Obama says he doesn't anticipate 'major, cataclysmic changes' from EU exit

Video by NPR

WASHINGTON — President Barack Obama isn't expecting "major, cataclysmic changes" as a result of Britain's pending exit from the European Union.

Speaking to NPR, Obama also said there are more differences than similarities when it comes to Britain's election compared with the current presidential election in the United States where discontent has fueled Republican Donald Trump's rise.

Obama says Europe hasn't fared as well as the United States since the financial crisis that struck in 2008, and there was some belief that the European Union was moving too fast and without as much consensus as it should.

"I think that the best way to think about this is, a pause button has been pressed on the project of full European integration," Obama said in the interview, parts of which aired Tuesday. "I would not overstate it. There's been a little bit of hysteria post-Brexit vote, as if somehow NATO's gone, the trans-Atlantic alliance is dissolving, and every country is rushing off to its own corner. That's not what's happening."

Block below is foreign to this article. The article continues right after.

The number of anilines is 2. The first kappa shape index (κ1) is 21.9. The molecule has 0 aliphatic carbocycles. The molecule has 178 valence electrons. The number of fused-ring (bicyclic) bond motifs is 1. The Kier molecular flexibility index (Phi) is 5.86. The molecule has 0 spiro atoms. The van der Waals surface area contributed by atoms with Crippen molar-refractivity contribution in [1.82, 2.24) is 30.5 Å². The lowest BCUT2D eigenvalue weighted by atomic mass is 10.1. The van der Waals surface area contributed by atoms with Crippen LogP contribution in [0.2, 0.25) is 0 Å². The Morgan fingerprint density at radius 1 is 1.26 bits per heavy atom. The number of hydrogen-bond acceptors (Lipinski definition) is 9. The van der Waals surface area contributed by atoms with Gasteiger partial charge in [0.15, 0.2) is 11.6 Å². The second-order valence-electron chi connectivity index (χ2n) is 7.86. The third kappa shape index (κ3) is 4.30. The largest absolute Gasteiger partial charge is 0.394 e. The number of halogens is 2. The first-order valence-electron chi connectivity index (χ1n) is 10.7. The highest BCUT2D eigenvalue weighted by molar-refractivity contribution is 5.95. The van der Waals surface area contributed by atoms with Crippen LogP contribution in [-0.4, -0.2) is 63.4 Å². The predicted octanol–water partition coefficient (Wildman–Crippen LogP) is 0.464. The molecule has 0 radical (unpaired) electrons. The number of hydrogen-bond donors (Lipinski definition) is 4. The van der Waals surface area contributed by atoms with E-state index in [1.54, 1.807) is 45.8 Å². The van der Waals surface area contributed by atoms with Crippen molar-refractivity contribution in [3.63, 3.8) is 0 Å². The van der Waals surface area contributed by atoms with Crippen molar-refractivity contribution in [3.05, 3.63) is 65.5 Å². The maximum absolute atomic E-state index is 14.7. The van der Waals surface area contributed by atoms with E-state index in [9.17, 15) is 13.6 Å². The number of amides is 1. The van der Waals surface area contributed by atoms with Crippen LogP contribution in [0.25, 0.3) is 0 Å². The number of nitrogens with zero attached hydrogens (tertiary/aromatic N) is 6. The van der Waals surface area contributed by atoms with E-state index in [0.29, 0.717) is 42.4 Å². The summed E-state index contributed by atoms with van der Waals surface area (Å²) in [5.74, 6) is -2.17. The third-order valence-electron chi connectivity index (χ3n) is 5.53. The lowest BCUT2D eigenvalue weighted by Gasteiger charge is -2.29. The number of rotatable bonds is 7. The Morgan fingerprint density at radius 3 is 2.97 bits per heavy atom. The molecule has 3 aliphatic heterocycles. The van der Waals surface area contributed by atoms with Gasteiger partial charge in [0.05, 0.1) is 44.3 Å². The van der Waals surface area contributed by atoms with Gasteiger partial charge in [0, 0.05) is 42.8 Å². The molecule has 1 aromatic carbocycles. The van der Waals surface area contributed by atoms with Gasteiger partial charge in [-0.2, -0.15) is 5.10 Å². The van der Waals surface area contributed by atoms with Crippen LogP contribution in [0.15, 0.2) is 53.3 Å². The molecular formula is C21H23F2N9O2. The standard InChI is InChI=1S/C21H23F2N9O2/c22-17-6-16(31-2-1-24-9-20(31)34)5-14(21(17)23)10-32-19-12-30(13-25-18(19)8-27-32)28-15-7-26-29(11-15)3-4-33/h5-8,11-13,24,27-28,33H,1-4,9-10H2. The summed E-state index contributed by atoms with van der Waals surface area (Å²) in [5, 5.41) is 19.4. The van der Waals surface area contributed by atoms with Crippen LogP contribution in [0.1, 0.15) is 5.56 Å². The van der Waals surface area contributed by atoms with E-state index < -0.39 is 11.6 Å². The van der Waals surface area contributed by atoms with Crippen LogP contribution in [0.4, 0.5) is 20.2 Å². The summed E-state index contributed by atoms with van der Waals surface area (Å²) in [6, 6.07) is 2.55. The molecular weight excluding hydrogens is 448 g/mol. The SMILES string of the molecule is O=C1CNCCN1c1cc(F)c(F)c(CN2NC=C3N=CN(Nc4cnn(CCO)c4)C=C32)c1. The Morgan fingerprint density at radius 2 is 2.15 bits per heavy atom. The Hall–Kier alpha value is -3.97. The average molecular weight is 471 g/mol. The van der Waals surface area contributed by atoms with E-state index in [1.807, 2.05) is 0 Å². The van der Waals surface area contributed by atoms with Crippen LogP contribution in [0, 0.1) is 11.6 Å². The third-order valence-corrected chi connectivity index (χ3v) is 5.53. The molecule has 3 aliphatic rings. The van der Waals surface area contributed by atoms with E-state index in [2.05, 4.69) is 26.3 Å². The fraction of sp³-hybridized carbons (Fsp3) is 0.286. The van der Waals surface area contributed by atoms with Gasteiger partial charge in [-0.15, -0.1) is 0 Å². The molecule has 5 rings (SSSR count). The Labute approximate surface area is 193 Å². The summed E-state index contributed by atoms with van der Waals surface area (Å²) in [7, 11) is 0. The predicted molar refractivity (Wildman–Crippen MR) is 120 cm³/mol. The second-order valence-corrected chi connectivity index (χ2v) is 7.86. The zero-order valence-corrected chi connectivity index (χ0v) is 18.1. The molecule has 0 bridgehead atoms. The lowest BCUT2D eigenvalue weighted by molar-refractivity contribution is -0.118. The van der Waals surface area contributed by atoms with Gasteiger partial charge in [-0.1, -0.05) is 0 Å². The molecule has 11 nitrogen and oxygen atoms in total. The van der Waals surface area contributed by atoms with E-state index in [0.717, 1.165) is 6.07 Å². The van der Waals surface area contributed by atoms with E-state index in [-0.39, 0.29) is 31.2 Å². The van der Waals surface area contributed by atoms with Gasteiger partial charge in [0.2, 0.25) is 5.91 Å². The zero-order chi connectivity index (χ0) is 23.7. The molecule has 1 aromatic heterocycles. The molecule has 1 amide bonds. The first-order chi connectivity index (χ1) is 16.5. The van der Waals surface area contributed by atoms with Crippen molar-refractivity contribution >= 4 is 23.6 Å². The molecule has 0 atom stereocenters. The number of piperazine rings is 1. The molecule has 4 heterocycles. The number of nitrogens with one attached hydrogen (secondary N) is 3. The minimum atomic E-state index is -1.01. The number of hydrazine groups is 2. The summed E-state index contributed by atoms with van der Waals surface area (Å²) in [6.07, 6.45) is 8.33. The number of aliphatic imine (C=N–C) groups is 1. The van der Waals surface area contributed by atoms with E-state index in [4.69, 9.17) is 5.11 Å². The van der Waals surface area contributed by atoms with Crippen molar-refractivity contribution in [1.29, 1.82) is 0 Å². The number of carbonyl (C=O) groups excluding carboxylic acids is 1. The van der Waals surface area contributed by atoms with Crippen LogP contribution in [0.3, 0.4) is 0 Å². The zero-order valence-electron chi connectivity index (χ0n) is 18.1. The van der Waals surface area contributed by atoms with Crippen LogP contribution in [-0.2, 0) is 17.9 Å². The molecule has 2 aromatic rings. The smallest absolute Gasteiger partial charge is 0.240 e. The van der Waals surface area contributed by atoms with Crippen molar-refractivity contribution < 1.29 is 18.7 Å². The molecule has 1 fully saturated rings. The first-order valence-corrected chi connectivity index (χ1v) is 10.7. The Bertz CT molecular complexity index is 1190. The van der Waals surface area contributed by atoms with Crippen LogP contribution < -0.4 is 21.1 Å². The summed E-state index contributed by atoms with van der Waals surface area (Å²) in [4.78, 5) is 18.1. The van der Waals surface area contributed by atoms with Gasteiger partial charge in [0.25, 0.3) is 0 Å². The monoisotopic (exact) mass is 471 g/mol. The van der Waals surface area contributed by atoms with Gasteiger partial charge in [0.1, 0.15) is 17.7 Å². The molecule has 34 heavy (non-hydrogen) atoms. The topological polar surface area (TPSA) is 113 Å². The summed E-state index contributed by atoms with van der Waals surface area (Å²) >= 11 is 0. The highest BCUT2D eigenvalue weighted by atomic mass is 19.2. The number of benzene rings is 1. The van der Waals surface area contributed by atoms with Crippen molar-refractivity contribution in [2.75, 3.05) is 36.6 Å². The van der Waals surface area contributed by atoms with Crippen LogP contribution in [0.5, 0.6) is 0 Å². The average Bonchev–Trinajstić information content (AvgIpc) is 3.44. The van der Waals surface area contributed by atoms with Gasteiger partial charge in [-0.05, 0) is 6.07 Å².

Obama acknowledged some similarities between Britain's election and the presidential election in the U.S. He says people have been able to into fear that people may have about losing control and to offer "vague, nostalgic feelings about how, you know, we'll make Britain great again, or we'll make America great again."

But Obama said he didn't believe Trump was "a legitimate spokesperson for a populist surge from working class people on either side of the Atlantic."

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